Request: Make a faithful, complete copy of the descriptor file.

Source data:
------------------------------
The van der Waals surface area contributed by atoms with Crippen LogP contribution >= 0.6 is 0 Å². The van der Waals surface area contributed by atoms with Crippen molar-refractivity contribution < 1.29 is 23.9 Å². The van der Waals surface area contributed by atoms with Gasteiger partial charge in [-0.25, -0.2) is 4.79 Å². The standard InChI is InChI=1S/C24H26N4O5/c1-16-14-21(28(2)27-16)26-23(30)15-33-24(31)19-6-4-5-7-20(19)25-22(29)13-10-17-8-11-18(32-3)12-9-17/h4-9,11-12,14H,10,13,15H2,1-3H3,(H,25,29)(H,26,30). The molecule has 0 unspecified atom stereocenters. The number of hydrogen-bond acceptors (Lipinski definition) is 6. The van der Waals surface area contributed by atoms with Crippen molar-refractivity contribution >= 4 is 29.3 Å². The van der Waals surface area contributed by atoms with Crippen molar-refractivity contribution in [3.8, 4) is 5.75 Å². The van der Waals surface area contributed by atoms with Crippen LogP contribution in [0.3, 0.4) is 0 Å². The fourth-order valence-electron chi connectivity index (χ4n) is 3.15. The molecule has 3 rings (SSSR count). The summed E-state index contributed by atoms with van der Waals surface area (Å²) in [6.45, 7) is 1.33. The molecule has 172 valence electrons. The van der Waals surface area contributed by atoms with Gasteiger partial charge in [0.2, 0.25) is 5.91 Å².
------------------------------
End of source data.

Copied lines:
The van der Waals surface area contributed by atoms with Crippen LogP contribution >= 0.6 is 0 Å². The van der Waals surface area contributed by atoms with Crippen molar-refractivity contribution < 1.29 is 23.9 Å². The van der Waals surface area contributed by atoms with Gasteiger partial charge in [-0.25, -0.2) is 4.79 Å². The standard InChI is InChI=1S/C24H26N4O5/c1-16-14-21(28(2)27-16)26-23(30)15-33-24(31)19-6-4-5-7-20(19)25-22(29)13-10-17-8-11-18(32-3)12-9-17/h4-9,11-12,14H,10,13,15H2,1-3H3,(H,25,29)(H,26,30). The molecule has 0 unspecified atom stereocenters. The number of hydrogen-bond acceptors (Lipinski definition) is 6. The van der Waals surface area contributed by atoms with Crippen molar-refractivity contribution >= 4 is 29.3 Å². The van der Waals surface area contributed by atoms with Crippen molar-refractivity contribution in [3.8, 4) is 5.75 Å². The van der Waals surface area contributed by atoms with Crippen LogP contribution in [0.3, 0.4) is 0 Å². The fourth-order valence-electron chi connectivity index (χ4n) is 3.15. The molecule has 3 rings (SSSR count). The summed E-state index contributed by atoms with van der Waals surface area (Å²) in [6.45, 7) is 1.33. The molecule has 172 valence electrons. The van der Waals surface area contributed by atoms with Gasteiger partial charge in [0.2, 0.25) is 5.91 Å².